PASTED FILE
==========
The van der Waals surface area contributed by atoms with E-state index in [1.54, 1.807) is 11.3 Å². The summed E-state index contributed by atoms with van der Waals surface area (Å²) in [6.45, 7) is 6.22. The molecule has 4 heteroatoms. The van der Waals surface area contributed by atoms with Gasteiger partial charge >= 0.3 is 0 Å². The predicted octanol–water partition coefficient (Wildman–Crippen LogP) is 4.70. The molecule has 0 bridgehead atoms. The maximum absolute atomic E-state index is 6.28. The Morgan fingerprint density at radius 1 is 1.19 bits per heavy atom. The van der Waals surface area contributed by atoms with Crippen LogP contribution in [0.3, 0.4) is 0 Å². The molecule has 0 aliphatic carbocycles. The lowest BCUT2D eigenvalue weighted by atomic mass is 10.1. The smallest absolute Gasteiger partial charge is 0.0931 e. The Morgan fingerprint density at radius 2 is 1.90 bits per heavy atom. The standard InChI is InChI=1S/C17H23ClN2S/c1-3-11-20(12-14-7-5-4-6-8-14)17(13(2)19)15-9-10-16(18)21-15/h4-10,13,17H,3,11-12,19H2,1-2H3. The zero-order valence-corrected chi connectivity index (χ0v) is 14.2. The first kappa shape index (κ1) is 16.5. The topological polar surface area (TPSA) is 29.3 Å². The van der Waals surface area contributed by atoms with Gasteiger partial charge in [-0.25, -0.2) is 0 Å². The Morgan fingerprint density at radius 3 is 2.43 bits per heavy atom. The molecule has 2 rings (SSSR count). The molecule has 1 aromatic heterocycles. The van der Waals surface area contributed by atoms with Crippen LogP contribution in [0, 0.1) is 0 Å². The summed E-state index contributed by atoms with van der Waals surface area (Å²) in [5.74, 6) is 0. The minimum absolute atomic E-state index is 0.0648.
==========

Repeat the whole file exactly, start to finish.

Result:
The van der Waals surface area contributed by atoms with E-state index in [1.54, 1.807) is 11.3 Å². The summed E-state index contributed by atoms with van der Waals surface area (Å²) in [6.45, 7) is 6.22. The molecule has 4 heteroatoms. The van der Waals surface area contributed by atoms with Gasteiger partial charge >= 0.3 is 0 Å². The predicted octanol–water partition coefficient (Wildman–Crippen LogP) is 4.70. The molecule has 0 bridgehead atoms. The maximum absolute atomic E-state index is 6.28. The Morgan fingerprint density at radius 1 is 1.19 bits per heavy atom. The van der Waals surface area contributed by atoms with Crippen LogP contribution in [0.3, 0.4) is 0 Å². The molecule has 0 aliphatic carbocycles. The lowest BCUT2D eigenvalue weighted by atomic mass is 10.1. The smallest absolute Gasteiger partial charge is 0.0931 e. The Morgan fingerprint density at radius 2 is 1.90 bits per heavy atom. The standard InChI is InChI=1S/C17H23ClN2S/c1-3-11-20(12-14-7-5-4-6-8-14)17(13(2)19)15-9-10-16(18)21-15/h4-10,13,17H,3,11-12,19H2,1-2H3. The zero-order valence-corrected chi connectivity index (χ0v) is 14.2. The first kappa shape index (κ1) is 16.5. The topological polar surface area (TPSA) is 29.3 Å². The van der Waals surface area contributed by atoms with Gasteiger partial charge in [-0.25, -0.2) is 0 Å². The Morgan fingerprint density at radius 3 is 2.43 bits per heavy atom. The molecule has 2 rings (SSSR count). The molecule has 1 aromatic heterocycles. The van der Waals surface area contributed by atoms with Crippen LogP contribution in [0, 0.1) is 0 Å². The summed E-state index contributed by atoms with van der Waals surface area (Å²) in [5.74, 6) is 0. The minimum absolute atomic E-state index is 0.0648.